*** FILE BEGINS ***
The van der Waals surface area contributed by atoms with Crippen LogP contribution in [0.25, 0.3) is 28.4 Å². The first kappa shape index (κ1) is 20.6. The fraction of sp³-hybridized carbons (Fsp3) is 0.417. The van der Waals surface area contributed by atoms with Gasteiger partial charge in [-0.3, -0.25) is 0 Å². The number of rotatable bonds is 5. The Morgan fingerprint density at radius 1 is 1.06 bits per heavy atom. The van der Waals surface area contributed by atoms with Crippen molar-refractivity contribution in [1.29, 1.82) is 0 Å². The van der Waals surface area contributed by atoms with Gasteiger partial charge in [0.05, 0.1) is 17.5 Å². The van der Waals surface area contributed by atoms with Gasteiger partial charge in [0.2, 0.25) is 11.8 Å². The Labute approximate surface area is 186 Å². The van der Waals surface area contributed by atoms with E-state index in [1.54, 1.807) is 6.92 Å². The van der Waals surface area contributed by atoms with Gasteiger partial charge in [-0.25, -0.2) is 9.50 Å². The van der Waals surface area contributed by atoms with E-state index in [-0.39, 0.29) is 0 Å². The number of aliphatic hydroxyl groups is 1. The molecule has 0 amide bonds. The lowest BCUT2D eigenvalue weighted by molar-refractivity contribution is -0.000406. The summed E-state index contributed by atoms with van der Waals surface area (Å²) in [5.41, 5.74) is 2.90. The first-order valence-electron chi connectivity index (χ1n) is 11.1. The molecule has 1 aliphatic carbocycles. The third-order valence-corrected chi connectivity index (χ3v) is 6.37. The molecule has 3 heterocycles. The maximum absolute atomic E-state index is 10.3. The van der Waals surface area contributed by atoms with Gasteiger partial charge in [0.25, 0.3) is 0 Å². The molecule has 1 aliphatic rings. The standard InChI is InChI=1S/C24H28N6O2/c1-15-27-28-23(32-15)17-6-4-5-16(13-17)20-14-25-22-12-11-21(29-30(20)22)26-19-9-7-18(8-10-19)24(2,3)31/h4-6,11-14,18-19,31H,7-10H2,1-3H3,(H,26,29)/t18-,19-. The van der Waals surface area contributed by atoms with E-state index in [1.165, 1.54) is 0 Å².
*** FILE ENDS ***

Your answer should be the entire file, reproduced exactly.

The van der Waals surface area contributed by atoms with Crippen LogP contribution in [0.25, 0.3) is 28.4 Å². The first kappa shape index (κ1) is 20.6. The fraction of sp³-hybridized carbons (Fsp3) is 0.417. The van der Waals surface area contributed by atoms with Gasteiger partial charge in [-0.3, -0.25) is 0 Å². The number of rotatable bonds is 5. The Morgan fingerprint density at radius 1 is 1.06 bits per heavy atom. The van der Waals surface area contributed by atoms with Crippen molar-refractivity contribution in [1.29, 1.82) is 0 Å². The van der Waals surface area contributed by atoms with Gasteiger partial charge in [0.05, 0.1) is 17.5 Å². The van der Waals surface area contributed by atoms with Gasteiger partial charge in [0.2, 0.25) is 11.8 Å². The Labute approximate surface area is 186 Å². The van der Waals surface area contributed by atoms with E-state index in [1.54, 1.807) is 6.92 Å². The van der Waals surface area contributed by atoms with Gasteiger partial charge in [-0.25, -0.2) is 9.50 Å². The van der Waals surface area contributed by atoms with E-state index in [-0.39, 0.29) is 0 Å². The number of aliphatic hydroxyl groups is 1. The molecule has 0 amide bonds. The lowest BCUT2D eigenvalue weighted by molar-refractivity contribution is -0.000406. The summed E-state index contributed by atoms with van der Waals surface area (Å²) in [5.41, 5.74) is 2.90. The first-order valence-electron chi connectivity index (χ1n) is 11.1. The molecule has 1 aliphatic carbocycles. The third-order valence-corrected chi connectivity index (χ3v) is 6.37. The molecule has 3 heterocycles. The maximum absolute atomic E-state index is 10.3. The van der Waals surface area contributed by atoms with Gasteiger partial charge in [0.25, 0.3) is 0 Å². The molecule has 1 aliphatic rings. The standard InChI is InChI=1S/C24H28N6O2/c1-15-27-28-23(32-15)17-6-4-5-16(13-17)20-14-25-22-12-11-21(29-30(20)22)26-19-9-7-18(8-10-19)24(2,3)31/h4-6,11-14,18-19,31H,7-10H2,1-3H3,(H,26,29)/t18-,19-. The van der Waals surface area contributed by atoms with E-state index in [1.165, 1.54) is 0 Å².